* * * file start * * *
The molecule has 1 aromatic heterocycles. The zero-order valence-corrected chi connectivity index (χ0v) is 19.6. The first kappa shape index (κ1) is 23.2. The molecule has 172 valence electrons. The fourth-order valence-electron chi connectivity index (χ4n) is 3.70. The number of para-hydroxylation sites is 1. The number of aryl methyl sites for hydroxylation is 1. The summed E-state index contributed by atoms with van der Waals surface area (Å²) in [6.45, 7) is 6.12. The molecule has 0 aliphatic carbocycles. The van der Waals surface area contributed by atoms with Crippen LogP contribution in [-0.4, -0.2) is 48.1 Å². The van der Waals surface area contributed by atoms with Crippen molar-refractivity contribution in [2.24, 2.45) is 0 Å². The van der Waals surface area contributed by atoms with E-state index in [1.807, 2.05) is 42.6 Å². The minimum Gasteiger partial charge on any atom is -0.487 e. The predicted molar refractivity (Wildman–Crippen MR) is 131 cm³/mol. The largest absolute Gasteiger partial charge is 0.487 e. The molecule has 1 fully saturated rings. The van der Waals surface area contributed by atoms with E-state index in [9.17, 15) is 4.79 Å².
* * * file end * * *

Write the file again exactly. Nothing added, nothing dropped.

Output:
The molecule has 1 aromatic heterocycles. The zero-order valence-corrected chi connectivity index (χ0v) is 19.6. The first kappa shape index (κ1) is 23.2. The molecule has 172 valence electrons. The fourth-order valence-electron chi connectivity index (χ4n) is 3.70. The number of para-hydroxylation sites is 1. The number of aryl methyl sites for hydroxylation is 1. The summed E-state index contributed by atoms with van der Waals surface area (Å²) in [6.45, 7) is 6.12. The molecule has 0 aliphatic carbocycles. The van der Waals surface area contributed by atoms with Crippen LogP contribution in [-0.4, -0.2) is 48.1 Å². The van der Waals surface area contributed by atoms with Crippen molar-refractivity contribution in [2.24, 2.45) is 0 Å². The van der Waals surface area contributed by atoms with E-state index in [1.807, 2.05) is 42.6 Å². The minimum Gasteiger partial charge on any atom is -0.487 e. The predicted molar refractivity (Wildman–Crippen MR) is 131 cm³/mol. The largest absolute Gasteiger partial charge is 0.487 e. The molecule has 1 fully saturated rings. The van der Waals surface area contributed by atoms with E-state index in [9.17, 15) is 4.79 Å².